Most people who read this website probably already hate Greta Van Fleet. They've been a laughing stock amongst music fans who look beyond the Top 40 since their 2017 breakthrough, even more so since they released their 2018 debut album (which was now-famously trashed by Pitchfork), and even more so since performing on Saturday Night Live this past weekend. (They're now not just a punchline for shamelessly imitating Led Zeppelin, but also for looking like Frodo!)

If you already hate Greta Van Fleet, you probably don't need a list like this. You already know that Frodo's (sorry, Josh Kiszka's) imitation of Robert Plant is less subtle than Pabst Blue Robot. You already know that they lack the self-awareness and the sense of humor of a classic rock revival band like The Darkness, or the ability to put a modern spin on their '70s stadium rock riffs like Arctic Monkeys or Jack White. You're probably dumbfounded by their popularity and you wonder who could possibly like this? People who have never heard Led Zeppelin? People who love Led Zeppelin so much that more music like that is all they want, no matter how lifeless?

The one thing I see over and over, is the sentiment that at least they "play their own instruments," and that they're at least "actually a rock band," one of the only ones still doing it today. Even without getting into the obvious ignorant, insensitive, "disco sucks"-style undertones of these comments (and the shades of racism, sexism, and/or homophobia that accompany them), it's simply not true. There are plenty of modern-day artists offering up the flashy riffage and howling vocals of classic hard rock, and doing it in a way that's more inventive, more unique, and more soulful than Greta Van Fleet. All you have to do is look a little harder to find them. For just a small sample, here's a list of 10 modern hard rock bands that are better than Greta Van Fleet.

photo by Tinnitus Photography


Elder hail from the Boston area and they've been putting out albums for a little over a decade, and they keep progressing with each new album. Their latest is 2017's Reflections of a Floating World, and they're gearing up to release a new one in 2019. Led Zeppelin is a comparison that gets brought up a lot, but it doesn't stop there. They also sound like Deep Purple, UFO, Armageddon, Budgie, and a handful of other hard rock and prog rock bands from that era. Earlier albums were slightly heavier, but Reflections of a Floating World dug deeper into Elder's prog side, with atmospheric passages that Pink Floyd fans might dig and an arsenal of riffs that tapped expertly into the fast fretwork of the guys you see at the top of Rolling Stone's 100 Greatest Guitarists list. If it's guitar solos you crave, Elder come with a surplus.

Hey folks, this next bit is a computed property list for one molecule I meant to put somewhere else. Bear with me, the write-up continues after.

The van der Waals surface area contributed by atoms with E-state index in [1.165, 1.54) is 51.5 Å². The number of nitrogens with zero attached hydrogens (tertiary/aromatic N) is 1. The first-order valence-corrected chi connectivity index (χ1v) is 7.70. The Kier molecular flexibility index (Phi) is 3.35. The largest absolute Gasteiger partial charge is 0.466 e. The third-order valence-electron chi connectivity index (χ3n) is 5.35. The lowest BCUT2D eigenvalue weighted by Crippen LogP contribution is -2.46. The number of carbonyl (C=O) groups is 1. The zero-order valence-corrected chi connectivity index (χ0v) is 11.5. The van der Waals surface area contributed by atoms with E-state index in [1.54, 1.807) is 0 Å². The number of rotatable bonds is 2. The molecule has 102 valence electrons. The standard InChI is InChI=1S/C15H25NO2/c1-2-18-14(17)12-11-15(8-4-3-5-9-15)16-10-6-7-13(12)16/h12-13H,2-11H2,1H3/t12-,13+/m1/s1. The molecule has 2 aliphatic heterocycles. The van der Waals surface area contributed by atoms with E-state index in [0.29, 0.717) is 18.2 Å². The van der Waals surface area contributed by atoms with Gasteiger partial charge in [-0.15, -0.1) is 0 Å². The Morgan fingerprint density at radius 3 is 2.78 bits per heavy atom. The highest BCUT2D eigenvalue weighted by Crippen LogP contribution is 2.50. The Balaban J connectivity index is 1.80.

Heron Oblivion
photo by Janina A. Larenas


Heron Oblivion are a supergroup of sorts, fronted by Meg Baird (also of Espers, a solo artist, and more), and featuring members of Comets On Fire, Assemble Head in Suburst Sound, and Howlin' Rain. Their debut (and so far only) self-titled studio album came out in 2016 on Sub Pop, and just like all your favorite classic rock bands, they have a live album too. (They continue to play shows and have some coming up soon.) Meg Baird is a true howler, the kind of singer who's not just inspired by hippie-era rock but rivals the greats of that era. She's got a soaring voice that recalls Grace Slick of Jefferson Airplane or Sandy Denny of Fairport Convention (the latter of whom -- if you're curious -- Greta Van Fleet has covered, probably thanks to Zeppelin's duet with Sandy Denny), but she never sounds exactly like either of those iconic singers. She's got a huge personality and makes these songs entirely her own. And her bandmates rip wah-heavy riffs and solos that feel transported in directly from the original Woodstock, with the same level of sincerity (and conduciveness to hallucinogens and liquid light shows) as their forebears.

There's No Leaving New York at Forest Hills Stadium - Saturday
Jason Isbell at Forest Hills Stadium in 2018 (more by Amanda Hatfield)


Okay, not all of Jason Isbell's songs qualify as "hard rock," but neither do all of Led Zeppelin's, and Isbell's got enough in common with the guitar-heavy sounds of Classic Rock Radio to be on this list, especially on his latest album with The 400 Unit, 2017's The Nashville Sound. That's clearest on "Anxiety," which comes with a heavy riff that sounds like a modern update of The Beatles' "I Want You (She's So Heavy)," but it's also clear on "Cumberland Gap," a driving rocker that fans of the late Tom Petty need in their lives. Isbell's got a little country in him, just like Neil Young, The Rolling Stones, CCR, and plenty of other bands who dabbled in or defined hard rock. And Isbell's another guy where the live albums are crucial. Listen to the solo on "Decoration Day" from Live From Alabama if you don't think there are enough guitar heroes around today.

photo by Denee Petracek


Ty Segall is one of the most prolific rock musicians around, and he dabbles in all kinds of rock subgenres, but if you wanna hear him in a howling and shredding band look no further than Fuzz. They've got two albums (2013's Fuzz and 2015's Fuzz II) and they're cut from the cloth of bands like Black Sabbath, Blue Cheer, Iron Butterfly, Hendrix, Cream, and other, uh fuzz-drenched bands of the late '60s and early '70s. And if Fuzz ever sounds like Zeppelin, like when the opening of "Rat Race" sounds like "The Ocean" for a few seconds, they quickly go into other territory. Ty's got an evil, sneering delivery that'll make you think of the leather jackets and lengthy hairdos of the original hard rock era, and Fuzz's guitar work is relentless. They're a little noisier than the more popular hard rock bands, but no guitar nerd can deny how fiery their solos are. Like the one that comes in around 3:30 here: